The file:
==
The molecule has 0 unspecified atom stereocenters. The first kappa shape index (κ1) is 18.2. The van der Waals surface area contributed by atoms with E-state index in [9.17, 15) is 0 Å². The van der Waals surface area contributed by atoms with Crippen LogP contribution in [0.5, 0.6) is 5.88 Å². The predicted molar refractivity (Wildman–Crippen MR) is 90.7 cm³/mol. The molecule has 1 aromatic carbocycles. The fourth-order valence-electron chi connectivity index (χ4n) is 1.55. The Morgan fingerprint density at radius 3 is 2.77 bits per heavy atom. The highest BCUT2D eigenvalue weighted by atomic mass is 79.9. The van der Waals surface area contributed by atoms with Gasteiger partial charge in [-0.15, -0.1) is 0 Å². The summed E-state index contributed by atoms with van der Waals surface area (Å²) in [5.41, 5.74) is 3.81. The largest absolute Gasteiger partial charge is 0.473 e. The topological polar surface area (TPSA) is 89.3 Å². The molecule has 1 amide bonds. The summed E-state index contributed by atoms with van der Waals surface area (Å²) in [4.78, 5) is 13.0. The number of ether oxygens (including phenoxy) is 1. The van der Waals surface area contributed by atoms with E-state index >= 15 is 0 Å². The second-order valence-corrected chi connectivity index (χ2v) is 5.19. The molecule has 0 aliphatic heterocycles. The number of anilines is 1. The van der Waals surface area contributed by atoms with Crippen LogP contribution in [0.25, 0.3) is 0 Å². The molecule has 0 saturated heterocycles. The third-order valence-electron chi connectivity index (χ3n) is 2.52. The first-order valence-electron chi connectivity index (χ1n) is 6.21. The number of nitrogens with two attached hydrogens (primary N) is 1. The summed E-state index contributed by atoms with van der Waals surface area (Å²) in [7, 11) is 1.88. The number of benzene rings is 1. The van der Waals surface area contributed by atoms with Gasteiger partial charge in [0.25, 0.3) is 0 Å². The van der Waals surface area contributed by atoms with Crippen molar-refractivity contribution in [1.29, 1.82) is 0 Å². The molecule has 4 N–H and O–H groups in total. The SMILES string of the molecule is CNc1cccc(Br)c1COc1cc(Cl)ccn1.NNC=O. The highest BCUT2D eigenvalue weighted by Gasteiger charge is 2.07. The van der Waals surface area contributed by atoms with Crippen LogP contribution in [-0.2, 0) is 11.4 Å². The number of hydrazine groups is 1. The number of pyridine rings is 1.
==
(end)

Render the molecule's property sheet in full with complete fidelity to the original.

The molecule has 0 unspecified atom stereocenters. The first kappa shape index (κ1) is 18.2. The van der Waals surface area contributed by atoms with E-state index in [9.17, 15) is 0 Å². The van der Waals surface area contributed by atoms with Crippen LogP contribution in [0.5, 0.6) is 5.88 Å². The predicted molar refractivity (Wildman–Crippen MR) is 90.7 cm³/mol. The molecule has 1 aromatic carbocycles. The fourth-order valence-electron chi connectivity index (χ4n) is 1.55. The Morgan fingerprint density at radius 3 is 2.77 bits per heavy atom. The highest BCUT2D eigenvalue weighted by atomic mass is 79.9. The van der Waals surface area contributed by atoms with Gasteiger partial charge in [-0.15, -0.1) is 0 Å². The summed E-state index contributed by atoms with van der Waals surface area (Å²) in [5.41, 5.74) is 3.81. The largest absolute Gasteiger partial charge is 0.473 e. The topological polar surface area (TPSA) is 89.3 Å². The molecule has 1 amide bonds. The summed E-state index contributed by atoms with van der Waals surface area (Å²) in [4.78, 5) is 13.0. The number of ether oxygens (including phenoxy) is 1. The van der Waals surface area contributed by atoms with E-state index >= 15 is 0 Å². The second-order valence-corrected chi connectivity index (χ2v) is 5.19. The molecule has 0 aliphatic heterocycles. The number of anilines is 1. The van der Waals surface area contributed by atoms with Crippen LogP contribution in [0.25, 0.3) is 0 Å². The molecule has 0 saturated heterocycles. The third-order valence-electron chi connectivity index (χ3n) is 2.52. The first-order valence-electron chi connectivity index (χ1n) is 6.21. The number of nitrogens with two attached hydrogens (primary N) is 1. The summed E-state index contributed by atoms with van der Waals surface area (Å²) in [7, 11) is 1.88. The number of benzene rings is 1. The van der Waals surface area contributed by atoms with Gasteiger partial charge in [0.25, 0.3) is 0 Å². The van der Waals surface area contributed by atoms with Crippen molar-refractivity contribution in [1.29, 1.82) is 0 Å². The molecule has 4 N–H and O–H groups in total. The SMILES string of the molecule is CNc1cccc(Br)c1COc1cc(Cl)ccn1.NNC=O. The highest BCUT2D eigenvalue weighted by Gasteiger charge is 2.07. The van der Waals surface area contributed by atoms with Crippen LogP contribution in [-0.2, 0) is 11.4 Å². The number of hydrazine groups is 1. The number of pyridine rings is 1.